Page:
Prop. 15 would increase some commercial property taxes to support schools and local governments.
“California is the fifth largest economy in the world, yet is 39th in per pupil spending,” said Castro Valley Teachers Association President and CVHS teacher Mark Mladinich, who supports the measure.
“Proposition 15 will impose crushing new costs on small businesses that lease their space from larger businesses,” said Jon Coupal, president of the Howard Jarvis Taxpayers Association.
“The standard ‘triple net’ lease requires the small business to pay the cost of maintenance, insurance and property taxes . . . [Prop. 15] will hit these small business tenants with huge new costs, over and over again,” he added.
Interestingly, property taxes in California today are set by the purchase price with annual increases of two percent, or the rate of inflation, whichever is lower, based on the Prop. 13 tax law passed in 1978. Because of this law, some properties that do not sell for long periods can enjoy low tax rates.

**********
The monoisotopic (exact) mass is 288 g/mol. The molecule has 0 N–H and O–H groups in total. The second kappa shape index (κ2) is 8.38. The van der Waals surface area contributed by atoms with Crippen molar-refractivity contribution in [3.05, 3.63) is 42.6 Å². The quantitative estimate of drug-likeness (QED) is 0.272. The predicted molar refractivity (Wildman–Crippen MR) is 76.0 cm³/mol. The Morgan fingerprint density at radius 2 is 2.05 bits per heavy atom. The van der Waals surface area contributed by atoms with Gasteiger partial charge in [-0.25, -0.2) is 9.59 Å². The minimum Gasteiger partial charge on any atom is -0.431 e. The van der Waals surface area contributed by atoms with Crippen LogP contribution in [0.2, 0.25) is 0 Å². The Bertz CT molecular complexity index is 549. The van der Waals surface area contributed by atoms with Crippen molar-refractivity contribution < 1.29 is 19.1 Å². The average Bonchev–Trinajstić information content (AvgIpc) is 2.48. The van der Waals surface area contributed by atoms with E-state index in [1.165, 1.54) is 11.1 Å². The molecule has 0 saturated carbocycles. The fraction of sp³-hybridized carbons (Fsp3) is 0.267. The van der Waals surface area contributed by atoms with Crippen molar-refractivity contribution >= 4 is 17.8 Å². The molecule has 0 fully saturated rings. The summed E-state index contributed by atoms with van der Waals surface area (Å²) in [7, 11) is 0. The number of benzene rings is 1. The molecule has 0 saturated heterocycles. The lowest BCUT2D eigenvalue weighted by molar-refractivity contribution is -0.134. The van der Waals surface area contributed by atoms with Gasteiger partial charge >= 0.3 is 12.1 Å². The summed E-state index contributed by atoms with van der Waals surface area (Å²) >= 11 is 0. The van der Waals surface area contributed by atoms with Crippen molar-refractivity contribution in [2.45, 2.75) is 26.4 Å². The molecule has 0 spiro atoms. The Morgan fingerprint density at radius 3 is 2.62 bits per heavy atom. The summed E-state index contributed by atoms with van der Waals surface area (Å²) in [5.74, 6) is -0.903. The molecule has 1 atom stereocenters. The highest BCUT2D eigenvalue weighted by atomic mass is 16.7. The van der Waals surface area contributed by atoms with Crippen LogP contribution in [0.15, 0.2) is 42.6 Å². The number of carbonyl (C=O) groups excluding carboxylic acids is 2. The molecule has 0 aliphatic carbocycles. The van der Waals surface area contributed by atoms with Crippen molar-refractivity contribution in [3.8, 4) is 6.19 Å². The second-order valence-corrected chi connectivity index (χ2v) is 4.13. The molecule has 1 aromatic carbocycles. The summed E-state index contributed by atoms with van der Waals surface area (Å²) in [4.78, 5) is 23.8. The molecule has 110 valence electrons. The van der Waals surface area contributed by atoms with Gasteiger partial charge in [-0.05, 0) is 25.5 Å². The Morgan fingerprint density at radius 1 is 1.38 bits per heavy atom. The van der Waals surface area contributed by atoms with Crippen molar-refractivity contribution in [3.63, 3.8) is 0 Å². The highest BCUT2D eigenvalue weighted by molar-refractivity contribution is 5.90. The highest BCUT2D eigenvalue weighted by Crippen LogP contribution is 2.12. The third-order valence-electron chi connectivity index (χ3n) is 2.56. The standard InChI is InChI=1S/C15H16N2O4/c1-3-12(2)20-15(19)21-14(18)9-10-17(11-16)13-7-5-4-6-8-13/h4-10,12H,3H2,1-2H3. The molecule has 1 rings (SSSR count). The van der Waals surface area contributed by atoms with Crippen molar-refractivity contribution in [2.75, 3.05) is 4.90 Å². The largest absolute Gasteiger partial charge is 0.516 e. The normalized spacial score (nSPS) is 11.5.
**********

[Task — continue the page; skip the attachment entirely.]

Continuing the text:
Prop. 15 would change that law for business with property worth $3 million or more in California, which would raise an estimated $8-11 billion per year.
Castro Valley Unified School District would receive about $5.4 million in increased yearly funding, about a 6% raise, said Mladinich.
“Long established corporations that have been receiving this break since the 1970s should be happy to support our California public schools and other essential services like health care,” Mladinich said.
Business and property owners oppose Prop. 15 because they claim it will hurt the economy.
“It’s an $11 billion tax on all of California,” said Rex Hime, president of California Small Business Administration.
If Prop. 15 passed, it would distribute 60 percent of the new funds to state and local governments and 40 percent to funding for education. It would go into effect starting in 2022.
“You increase the cost of food when you increase the cost of businesses,” Hime noted.